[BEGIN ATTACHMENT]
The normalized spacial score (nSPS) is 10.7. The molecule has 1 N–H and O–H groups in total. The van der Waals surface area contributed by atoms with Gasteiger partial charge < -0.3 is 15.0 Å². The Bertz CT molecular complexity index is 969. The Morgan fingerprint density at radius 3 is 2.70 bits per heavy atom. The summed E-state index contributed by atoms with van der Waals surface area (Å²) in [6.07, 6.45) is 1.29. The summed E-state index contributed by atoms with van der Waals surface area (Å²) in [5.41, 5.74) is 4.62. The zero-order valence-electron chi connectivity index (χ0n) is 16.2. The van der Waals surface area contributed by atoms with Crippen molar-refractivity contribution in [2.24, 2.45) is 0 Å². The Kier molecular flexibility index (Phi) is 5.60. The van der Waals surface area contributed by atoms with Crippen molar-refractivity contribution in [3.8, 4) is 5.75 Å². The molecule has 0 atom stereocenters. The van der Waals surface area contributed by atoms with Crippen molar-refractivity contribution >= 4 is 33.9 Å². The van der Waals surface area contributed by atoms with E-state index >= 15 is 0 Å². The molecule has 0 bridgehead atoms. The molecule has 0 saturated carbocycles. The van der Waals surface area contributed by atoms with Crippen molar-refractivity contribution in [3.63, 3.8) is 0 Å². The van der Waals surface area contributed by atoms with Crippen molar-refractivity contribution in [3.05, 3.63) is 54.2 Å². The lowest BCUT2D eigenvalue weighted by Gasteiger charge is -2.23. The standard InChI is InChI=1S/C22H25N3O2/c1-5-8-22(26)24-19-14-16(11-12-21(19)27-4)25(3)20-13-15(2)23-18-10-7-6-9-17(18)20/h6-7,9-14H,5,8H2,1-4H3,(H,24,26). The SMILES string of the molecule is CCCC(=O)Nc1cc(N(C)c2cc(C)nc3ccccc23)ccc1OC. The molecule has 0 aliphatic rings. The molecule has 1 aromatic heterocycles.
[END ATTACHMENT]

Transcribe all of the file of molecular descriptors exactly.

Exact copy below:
The normalized spacial score (nSPS) is 10.7. The molecule has 1 N–H and O–H groups in total. The van der Waals surface area contributed by atoms with Gasteiger partial charge < -0.3 is 15.0 Å². The Bertz CT molecular complexity index is 969. The Morgan fingerprint density at radius 3 is 2.70 bits per heavy atom. The summed E-state index contributed by atoms with van der Waals surface area (Å²) in [6.07, 6.45) is 1.29. The summed E-state index contributed by atoms with van der Waals surface area (Å²) in [5.41, 5.74) is 4.62. The zero-order valence-electron chi connectivity index (χ0n) is 16.2. The van der Waals surface area contributed by atoms with Crippen molar-refractivity contribution in [2.24, 2.45) is 0 Å². The Kier molecular flexibility index (Phi) is 5.60. The van der Waals surface area contributed by atoms with Crippen molar-refractivity contribution in [3.8, 4) is 5.75 Å². The molecule has 0 atom stereocenters. The van der Waals surface area contributed by atoms with Crippen molar-refractivity contribution >= 4 is 33.9 Å². The van der Waals surface area contributed by atoms with E-state index >= 15 is 0 Å². The molecule has 0 bridgehead atoms. The molecule has 0 saturated carbocycles. The van der Waals surface area contributed by atoms with Crippen molar-refractivity contribution in [3.63, 3.8) is 0 Å². The van der Waals surface area contributed by atoms with Crippen molar-refractivity contribution in [3.05, 3.63) is 54.2 Å². The lowest BCUT2D eigenvalue weighted by Gasteiger charge is -2.23. The standard InChI is InChI=1S/C22H25N3O2/c1-5-8-22(26)24-19-14-16(11-12-21(19)27-4)25(3)20-13-15(2)23-18-10-7-6-9-17(18)20/h6-7,9-14H,5,8H2,1-4H3,(H,24,26). The SMILES string of the molecule is CCCC(=O)Nc1cc(N(C)c2cc(C)nc3ccccc23)ccc1OC. The molecule has 0 aliphatic rings. The molecule has 1 aromatic heterocycles.